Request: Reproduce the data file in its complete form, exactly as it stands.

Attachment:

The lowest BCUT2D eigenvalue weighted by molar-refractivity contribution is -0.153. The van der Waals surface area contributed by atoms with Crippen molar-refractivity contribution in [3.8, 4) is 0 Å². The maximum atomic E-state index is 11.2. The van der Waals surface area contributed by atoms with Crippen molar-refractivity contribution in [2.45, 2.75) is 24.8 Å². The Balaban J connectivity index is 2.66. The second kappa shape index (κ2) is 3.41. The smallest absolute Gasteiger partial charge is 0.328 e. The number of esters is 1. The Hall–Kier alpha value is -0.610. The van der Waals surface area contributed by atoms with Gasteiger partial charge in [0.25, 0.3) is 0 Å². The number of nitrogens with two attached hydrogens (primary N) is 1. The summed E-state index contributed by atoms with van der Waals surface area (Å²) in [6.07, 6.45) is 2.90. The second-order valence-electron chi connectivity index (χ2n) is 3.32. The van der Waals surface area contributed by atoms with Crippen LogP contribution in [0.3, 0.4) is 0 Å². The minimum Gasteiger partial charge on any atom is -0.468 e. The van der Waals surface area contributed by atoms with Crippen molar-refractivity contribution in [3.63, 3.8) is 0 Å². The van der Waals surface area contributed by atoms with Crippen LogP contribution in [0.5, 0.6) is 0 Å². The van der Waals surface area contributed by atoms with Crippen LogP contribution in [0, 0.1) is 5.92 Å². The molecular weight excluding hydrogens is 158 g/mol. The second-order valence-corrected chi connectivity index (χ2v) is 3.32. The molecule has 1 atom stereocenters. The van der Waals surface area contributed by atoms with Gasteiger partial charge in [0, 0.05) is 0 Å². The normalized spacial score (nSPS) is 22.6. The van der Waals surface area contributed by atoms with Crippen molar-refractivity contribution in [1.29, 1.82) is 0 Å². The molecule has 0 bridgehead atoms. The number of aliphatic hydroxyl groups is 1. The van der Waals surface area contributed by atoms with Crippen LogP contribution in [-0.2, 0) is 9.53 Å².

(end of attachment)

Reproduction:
The lowest BCUT2D eigenvalue weighted by molar-refractivity contribution is -0.153. The van der Waals surface area contributed by atoms with Crippen molar-refractivity contribution in [3.8, 4) is 0 Å². The maximum atomic E-state index is 11.2. The van der Waals surface area contributed by atoms with Crippen molar-refractivity contribution in [2.45, 2.75) is 24.8 Å². The Balaban J connectivity index is 2.66. The second kappa shape index (κ2) is 3.41. The smallest absolute Gasteiger partial charge is 0.328 e. The number of esters is 1. The Hall–Kier alpha value is -0.610. The van der Waals surface area contributed by atoms with Gasteiger partial charge in [0.25, 0.3) is 0 Å². The number of nitrogens with two attached hydrogens (primary N) is 1. The summed E-state index contributed by atoms with van der Waals surface area (Å²) in [6.07, 6.45) is 2.90. The second-order valence-electron chi connectivity index (χ2n) is 3.32. The van der Waals surface area contributed by atoms with Crippen LogP contribution in [0.3, 0.4) is 0 Å². The minimum Gasteiger partial charge on any atom is -0.468 e. The van der Waals surface area contributed by atoms with Crippen molar-refractivity contribution in [3.63, 3.8) is 0 Å². The van der Waals surface area contributed by atoms with Crippen LogP contribution in [0.5, 0.6) is 0 Å². The van der Waals surface area contributed by atoms with Crippen LogP contribution in [0, 0.1) is 5.92 Å². The molecular weight excluding hydrogens is 158 g/mol. The second-order valence-corrected chi connectivity index (χ2v) is 3.32. The molecule has 1 atom stereocenters. The van der Waals surface area contributed by atoms with Gasteiger partial charge in [0, 0.05) is 0 Å². The normalized spacial score (nSPS) is 22.6. The van der Waals surface area contributed by atoms with Crippen molar-refractivity contribution in [1.29, 1.82) is 0 Å². The molecule has 0 bridgehead atoms. The number of aliphatic hydroxyl groups is 1. The van der Waals surface area contributed by atoms with Crippen LogP contribution in [-0.2, 0) is 9.53 Å².